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IRA did not want Sinn Fein to get involved with backchannel peace talks with the British

State papers reveal that IRA chiefs did not like the socialism of Sinn Fein’s “urban-based leadership”.

Image: PA

THE IRA WANTED to freeze Sinn Fein out of proposed backchannel talks with the British about ending the Troubles, according to state archives.

An internal Irish government communique reported that the IRA Army Council informed two prison chaplains in spring 1990 that it was prepared to enter exploratory discussions with the UK.

But the newly released paper said the IRA leadership’s least favoured approach to talks was to involve Sinn Fein figures.

The secret message relayed a view that certain Provo chiefs were not “particularly enamoured with the socialist views being espoused by the current urban-based leadership of Sinn Fein”.

The message from a senior Irish official to colleagues in the Department of Foreign Affairs has been made public after being kept under wraps in the National Archives for 30 years.

Rev Will Murphy and Fr John Murphy, who were chaplains at the paramilitary Maze prison near Lisburn, had been engaged in a two-year process to encourage loyalist and republican prisoners to move away from violence.

On May 4 1990, Brendan McMahon, head of the Anglo Irish Division updated the assistant secretary at the DFA, Dermot Gallagher, on the potential breakthrough with the IRA.

The correspondence said: “I had a conversation with Fr Murphy on 2 May who indicated that they had just concluded a series of intensive discussions with the IRA Army Council.

“Arising from those discussions, the two chaplains had a meeting on 1 May with the four Church Leaders. At that meeting, the chaplains reported that the Army Council had clearly indicated to them their willingness to seek an alternative to the campaign of violence and, with this objective in mind, are prepared to enter exploratory discussions with the British Government.”

Murphy added, in parenthesises: “There is apparently no question at this stage of a ceasefire, though Fr Murphy felt that, in the event of any talks, there would, at the very least, be a reduction in the intensity of the current campaign.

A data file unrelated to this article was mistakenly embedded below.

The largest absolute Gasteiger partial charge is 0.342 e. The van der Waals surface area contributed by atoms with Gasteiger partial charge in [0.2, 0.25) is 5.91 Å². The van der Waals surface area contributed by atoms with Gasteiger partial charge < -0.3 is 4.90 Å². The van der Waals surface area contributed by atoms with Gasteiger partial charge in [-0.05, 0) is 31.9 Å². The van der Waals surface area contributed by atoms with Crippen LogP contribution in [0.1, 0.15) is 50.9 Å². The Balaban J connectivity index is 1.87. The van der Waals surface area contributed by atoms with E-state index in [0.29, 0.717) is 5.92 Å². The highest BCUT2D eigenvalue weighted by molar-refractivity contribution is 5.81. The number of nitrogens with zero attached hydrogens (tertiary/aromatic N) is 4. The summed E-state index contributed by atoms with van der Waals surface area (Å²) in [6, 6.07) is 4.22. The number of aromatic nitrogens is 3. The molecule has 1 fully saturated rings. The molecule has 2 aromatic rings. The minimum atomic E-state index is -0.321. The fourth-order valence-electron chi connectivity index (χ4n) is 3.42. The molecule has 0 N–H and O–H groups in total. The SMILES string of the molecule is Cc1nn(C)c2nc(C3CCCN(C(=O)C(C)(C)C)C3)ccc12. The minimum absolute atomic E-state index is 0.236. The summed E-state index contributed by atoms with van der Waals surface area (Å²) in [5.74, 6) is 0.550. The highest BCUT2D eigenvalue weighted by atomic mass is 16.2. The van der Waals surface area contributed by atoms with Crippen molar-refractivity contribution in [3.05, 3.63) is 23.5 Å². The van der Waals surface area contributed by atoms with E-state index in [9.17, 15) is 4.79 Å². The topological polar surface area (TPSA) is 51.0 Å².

“Arising from the discussion between the chaplains and the four Church leaders, it was agreed that the two primates (Cardinal Tomas O’Fiaich and Archbishop Eames) will jointly approach the secretary of state to see whether the British Government would be prepared to enter into such talks.”

“It was hoped that the approach would be made the next day (3 May) or as soon as possible thereafter.”

embedded224383928 Former Northern Ireland secretary Peter Brooke

Northern Ireland secretary Peter Brooke sanctioned backchannel talks later in 1990 in a development seen as a crucial precursor to the peace process.

The communique from McMahon relayed how the IRA wanted the talks to proceed.

“The Army Council’s preference is naturally for such talks to be held in public, though they accept that any talks would probably have to be conducted in absolute secrecy.

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“The IRA’s third, and least favoured, option would be for talks involving Sinn Fein.

“Fr Murphy commented that one thing which has struck him in the course of this initiative is the noticeable difference between the IRA and Sinn Fein – with Army Council members referring to Sinn Fein as merely ‘the party which is the closest to our view’.

“Murphy’s impression is that not all of the Army Council are particularly enamoured with the socialist views being espoused by the current urban-based leadership of Sinn Fein.”

The newly published papers are contained in National Archives file reference number 2020/17/34.

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